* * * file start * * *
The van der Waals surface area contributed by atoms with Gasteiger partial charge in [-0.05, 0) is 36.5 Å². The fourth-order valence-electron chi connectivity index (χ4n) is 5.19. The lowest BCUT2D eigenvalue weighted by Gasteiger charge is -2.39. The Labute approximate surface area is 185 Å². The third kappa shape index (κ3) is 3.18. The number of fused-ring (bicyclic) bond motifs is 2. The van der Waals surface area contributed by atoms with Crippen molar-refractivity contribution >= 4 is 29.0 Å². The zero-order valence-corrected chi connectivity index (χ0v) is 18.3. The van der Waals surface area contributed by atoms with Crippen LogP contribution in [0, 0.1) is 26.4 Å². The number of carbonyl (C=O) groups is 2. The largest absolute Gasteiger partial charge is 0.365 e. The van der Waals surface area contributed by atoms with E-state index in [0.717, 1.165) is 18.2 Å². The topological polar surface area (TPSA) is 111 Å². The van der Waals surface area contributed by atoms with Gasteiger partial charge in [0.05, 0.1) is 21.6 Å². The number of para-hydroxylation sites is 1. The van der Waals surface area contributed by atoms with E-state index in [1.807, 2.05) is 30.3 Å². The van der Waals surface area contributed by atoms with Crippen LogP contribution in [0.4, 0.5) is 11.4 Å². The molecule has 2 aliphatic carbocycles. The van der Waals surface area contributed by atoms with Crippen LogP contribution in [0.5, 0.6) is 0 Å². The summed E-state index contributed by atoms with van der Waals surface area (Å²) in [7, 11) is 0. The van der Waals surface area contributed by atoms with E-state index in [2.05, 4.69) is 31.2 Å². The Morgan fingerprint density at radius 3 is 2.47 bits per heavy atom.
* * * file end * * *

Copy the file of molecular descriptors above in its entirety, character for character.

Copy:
The van der Waals surface area contributed by atoms with Gasteiger partial charge in [-0.05, 0) is 36.5 Å². The fourth-order valence-electron chi connectivity index (χ4n) is 5.19. The lowest BCUT2D eigenvalue weighted by Gasteiger charge is -2.39. The Labute approximate surface area is 185 Å². The third kappa shape index (κ3) is 3.18. The number of fused-ring (bicyclic) bond motifs is 2. The van der Waals surface area contributed by atoms with Crippen molar-refractivity contribution >= 4 is 29.0 Å². The zero-order valence-corrected chi connectivity index (χ0v) is 18.3. The van der Waals surface area contributed by atoms with Crippen LogP contribution in [0, 0.1) is 26.4 Å². The number of carbonyl (C=O) groups is 2. The largest absolute Gasteiger partial charge is 0.365 e. The van der Waals surface area contributed by atoms with E-state index in [0.717, 1.165) is 18.2 Å². The topological polar surface area (TPSA) is 111 Å². The van der Waals surface area contributed by atoms with Gasteiger partial charge in [0.05, 0.1) is 21.6 Å². The number of para-hydroxylation sites is 1. The van der Waals surface area contributed by atoms with E-state index in [1.807, 2.05) is 30.3 Å². The van der Waals surface area contributed by atoms with Crippen LogP contribution in [0.4, 0.5) is 11.4 Å². The molecule has 2 aliphatic carbocycles. The van der Waals surface area contributed by atoms with Crippen LogP contribution in [0.5, 0.6) is 0 Å². The summed E-state index contributed by atoms with van der Waals surface area (Å²) in [7, 11) is 0. The van der Waals surface area contributed by atoms with E-state index in [2.05, 4.69) is 31.2 Å². The Morgan fingerprint density at radius 3 is 2.47 bits per heavy atom.